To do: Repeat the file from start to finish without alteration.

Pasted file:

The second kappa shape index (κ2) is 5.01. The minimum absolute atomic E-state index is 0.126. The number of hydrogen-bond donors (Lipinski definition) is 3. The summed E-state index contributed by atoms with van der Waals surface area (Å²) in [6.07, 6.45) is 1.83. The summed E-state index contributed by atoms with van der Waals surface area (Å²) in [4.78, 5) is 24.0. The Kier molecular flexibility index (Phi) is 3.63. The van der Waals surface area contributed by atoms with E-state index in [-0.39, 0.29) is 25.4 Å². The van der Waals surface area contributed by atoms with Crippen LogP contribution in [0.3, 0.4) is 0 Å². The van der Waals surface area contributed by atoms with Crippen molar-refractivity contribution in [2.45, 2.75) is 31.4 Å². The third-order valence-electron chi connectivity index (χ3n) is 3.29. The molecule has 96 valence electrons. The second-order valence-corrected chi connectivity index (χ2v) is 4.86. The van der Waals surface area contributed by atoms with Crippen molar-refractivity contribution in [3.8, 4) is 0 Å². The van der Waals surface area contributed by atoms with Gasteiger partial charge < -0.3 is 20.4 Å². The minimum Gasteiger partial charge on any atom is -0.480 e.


The second kappa shape index (κ2) is 5.01. The minimum absolute atomic E-state index is 0.126. The number of hydrogen-bond donors (Lipinski definition) is 3. The summed E-state index contributed by atoms with van der Waals surface area (Å²) in [6.07, 6.45) is 1.83. The summed E-state index contributed by atoms with van der Waals surface area (Å²) in [4.78, 5) is 24.0. The Kier molecular flexibility index (Phi) is 3.63. The van der Waals surface area contributed by atoms with E-state index in [-0.39, 0.29) is 25.4 Å². The van der Waals surface area contributed by atoms with Crippen LogP contribution in [0.3, 0.4) is 0 Å². The van der Waals surface area contributed by atoms with Crippen molar-refractivity contribution in [2.45, 2.75) is 31.4 Å². The third-order valence-electron chi connectivity index (χ3n) is 3.29. The molecule has 96 valence electrons. The second-order valence-corrected chi connectivity index (χ2v) is 4.86. The van der Waals surface area contributed by atoms with Crippen molar-refractivity contribution in [3.8, 4) is 0 Å². The van der Waals surface area contributed by atoms with Gasteiger partial charge < -0.3 is 20.4 Å². The minimum Gasteiger partial charge on any atom is -0.480 e.